Chandler-based Waymo is urging federal watchdogs to “promptly” remove regulatory barriers that may interfere with producing self-driving cars that have no manual controls like steering wheels or brake pedals.
The autonomous-vehicle company penned a letter on Aug. 28 to the National Highway Traffic Safety Administration, encouraging the agency to “move with all reasonable speed” to adopt new rules with how the government tests unconventional vehicles.
“We urge NHTSA to move ahead promptly to remove the regulatory barriers the agency has identified,” Waymo’s letter stated, claiming regulatory revisions would ensure a timely deployment of self-driving cars without manual controls.
NHTSA posted a notice last year, highlighting challenges it foresaw with how it would test autonomous cars unequipped with traditional controls designed for human drivers.
The current safety standards require vehicles to have manual controls so that regulators can conduct compliance testing. But manufacturers argue these standards need to be rewritten for cars that don’t warrant human controls.
The agency just finished collecting public comments from a variety of stakeholders that included car-builders, nonprofits and drivers fearful of being replaced by a computer.
Waymo submitted a 12-page letter in response to the NHTSA’s notice, claiming autonomous cars can meet the government’s safety metrics without manual controls.
“Waymo has reason to be confident that the currently specified performance can be objectively, repeatably, and reproducibly demonstrated without a steering wheel,” the company wrote in its letter, “so all that needs to change is the test method, not the test metrics.”
Waymo was founded in 2009 by Google’s parent company Alphabet and moved its headquarters to Chandler a couple years ago.
The city’s elected officials have warmly welcomed Waymo by adopting zoning regulations that accommodate the company’s vehicles.
“We are also, as I like to say, the epicenter of autonomous vehicle development, with companies like Intel and Waymo shaping the future of transportation,” Mayor Kevin Hartke said in a speech earlier this year.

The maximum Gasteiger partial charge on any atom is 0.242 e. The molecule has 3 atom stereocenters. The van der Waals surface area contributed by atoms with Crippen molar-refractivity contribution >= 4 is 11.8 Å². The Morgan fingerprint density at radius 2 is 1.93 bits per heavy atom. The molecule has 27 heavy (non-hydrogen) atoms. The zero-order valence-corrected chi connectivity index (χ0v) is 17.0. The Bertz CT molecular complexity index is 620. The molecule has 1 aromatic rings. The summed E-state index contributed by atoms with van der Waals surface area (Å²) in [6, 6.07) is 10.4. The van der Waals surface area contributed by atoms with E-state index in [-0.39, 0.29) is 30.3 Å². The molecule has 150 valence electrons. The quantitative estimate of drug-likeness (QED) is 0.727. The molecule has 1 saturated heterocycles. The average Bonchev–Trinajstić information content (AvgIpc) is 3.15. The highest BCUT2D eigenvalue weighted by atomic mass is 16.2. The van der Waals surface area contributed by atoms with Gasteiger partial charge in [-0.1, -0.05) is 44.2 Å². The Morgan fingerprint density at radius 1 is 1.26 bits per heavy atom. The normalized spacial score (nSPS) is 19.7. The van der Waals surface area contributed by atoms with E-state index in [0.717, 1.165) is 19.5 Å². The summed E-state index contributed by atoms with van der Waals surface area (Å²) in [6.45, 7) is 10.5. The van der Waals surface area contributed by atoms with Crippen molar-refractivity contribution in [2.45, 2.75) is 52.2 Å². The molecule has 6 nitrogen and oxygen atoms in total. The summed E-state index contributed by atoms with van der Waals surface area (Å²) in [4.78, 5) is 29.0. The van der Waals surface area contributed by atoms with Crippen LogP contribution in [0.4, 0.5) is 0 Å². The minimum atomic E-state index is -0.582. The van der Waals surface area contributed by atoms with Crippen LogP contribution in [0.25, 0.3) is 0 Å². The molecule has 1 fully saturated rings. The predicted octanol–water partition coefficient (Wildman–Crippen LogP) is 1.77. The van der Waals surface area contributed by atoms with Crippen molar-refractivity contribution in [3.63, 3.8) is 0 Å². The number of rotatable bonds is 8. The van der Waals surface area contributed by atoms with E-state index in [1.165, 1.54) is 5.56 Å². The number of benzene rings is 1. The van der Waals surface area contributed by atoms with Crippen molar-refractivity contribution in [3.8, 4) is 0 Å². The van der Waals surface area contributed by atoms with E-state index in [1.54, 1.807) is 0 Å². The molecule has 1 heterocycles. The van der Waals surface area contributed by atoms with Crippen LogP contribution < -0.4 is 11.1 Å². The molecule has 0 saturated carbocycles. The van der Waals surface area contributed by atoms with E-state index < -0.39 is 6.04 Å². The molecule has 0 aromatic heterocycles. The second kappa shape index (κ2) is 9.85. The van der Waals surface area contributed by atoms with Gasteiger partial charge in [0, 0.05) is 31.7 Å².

The company’s white minivans can be seen circulating around Chandler on a regular basis, picking up and dropping off residents all across the city. Waymo has a trained driver often accompanying riders to monitor the autonomous car.
The company’s current fleet of cars is built with manual controls and Waymo says it hasn’t designed or deployed a car without them.
Safety has long been emphasized as the company’s first priority, claiming its technology could help eliminate the human error that goes along with traditional driving.
But some safety advocates worry the government is moving too fast with revising regulations.
Advocates for Highway and Auto Safety told NHTSA it was unnecessary to rapidly change existing rules when too many unknowns exist in the industry.
“While autonomous vehicles hold the promise of improving safety, reducing congestion and improving mobility, a promise is different than proof,” the organization wrote in a letter to the agency.
Consumer Reports, a nonprofit organization, found it unclear why NHTSA would devote its limited resources to fixing “supposed” barriers that it thinks might not be barriers at all.
“There are more important subjects the agency should be focusing on than ‘removing regulatory barriers,’ especially given the robust pace of industry innovation in many areas today,” the nonprofit told the federal agency in a letter.
NHTSA pondered various new options for how it could test the safety of self-driving cars with no human controls.
One of them included having engineers operate vehicles externally through some sort of remote control, also known as “teleoperation.”
Waymo told NHTSA this type of testing method was “impractical” and could make the technology vulnerable to outside attacks.
“The introduction of external control capability not provided by the (autonomous vehicle’s) original design would require fundamental design changes that would introduce unwarranted security issues by opening the architecture to hostile intrusions…” the company wrote in its letter.
Another proposal made by NHTSA was to test a surrogate, or “sister,” vehicle with human controls that had the same platform as the autonomous car.
Waymo thinks adoption of this approach, combined with other methods, could be an alternative that would allow more adequate time for NHTSA to develop a more tailored testing procedure.